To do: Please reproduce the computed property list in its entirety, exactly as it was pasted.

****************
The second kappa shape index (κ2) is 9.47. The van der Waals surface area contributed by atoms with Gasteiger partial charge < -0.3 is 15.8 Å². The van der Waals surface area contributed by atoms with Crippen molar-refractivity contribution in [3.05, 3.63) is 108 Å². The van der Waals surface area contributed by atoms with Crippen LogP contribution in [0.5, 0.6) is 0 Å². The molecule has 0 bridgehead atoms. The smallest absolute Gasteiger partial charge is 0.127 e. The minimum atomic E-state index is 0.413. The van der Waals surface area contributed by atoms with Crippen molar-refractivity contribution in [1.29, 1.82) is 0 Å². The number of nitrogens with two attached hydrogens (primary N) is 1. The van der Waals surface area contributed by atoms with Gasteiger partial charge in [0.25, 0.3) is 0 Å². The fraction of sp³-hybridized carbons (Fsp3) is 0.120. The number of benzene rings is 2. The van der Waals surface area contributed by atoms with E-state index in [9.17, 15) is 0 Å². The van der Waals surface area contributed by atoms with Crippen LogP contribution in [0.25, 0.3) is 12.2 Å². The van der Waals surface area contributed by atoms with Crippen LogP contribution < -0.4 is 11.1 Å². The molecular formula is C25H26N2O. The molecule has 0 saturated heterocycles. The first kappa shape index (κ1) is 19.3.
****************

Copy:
The second kappa shape index (κ2) is 9.47. The van der Waals surface area contributed by atoms with Gasteiger partial charge < -0.3 is 15.8 Å². The van der Waals surface area contributed by atoms with Crippen molar-refractivity contribution in [3.05, 3.63) is 108 Å². The van der Waals surface area contributed by atoms with Crippen LogP contribution in [0.5, 0.6) is 0 Å². The molecule has 0 bridgehead atoms. The smallest absolute Gasteiger partial charge is 0.127 e. The minimum atomic E-state index is 0.413. The van der Waals surface area contributed by atoms with Crippen molar-refractivity contribution in [1.29, 1.82) is 0 Å². The number of nitrogens with two attached hydrogens (primary N) is 1. The van der Waals surface area contributed by atoms with Gasteiger partial charge in [0.25, 0.3) is 0 Å². The fraction of sp³-hybridized carbons (Fsp3) is 0.120. The number of benzene rings is 2. The van der Waals surface area contributed by atoms with E-state index in [9.17, 15) is 0 Å². The van der Waals surface area contributed by atoms with Crippen LogP contribution in [0.25, 0.3) is 12.2 Å². The van der Waals surface area contributed by atoms with Crippen LogP contribution < -0.4 is 11.1 Å². The molecular formula is C25H26N2O. The molecule has 0 saturated heterocycles. The first kappa shape index (κ1) is 19.3.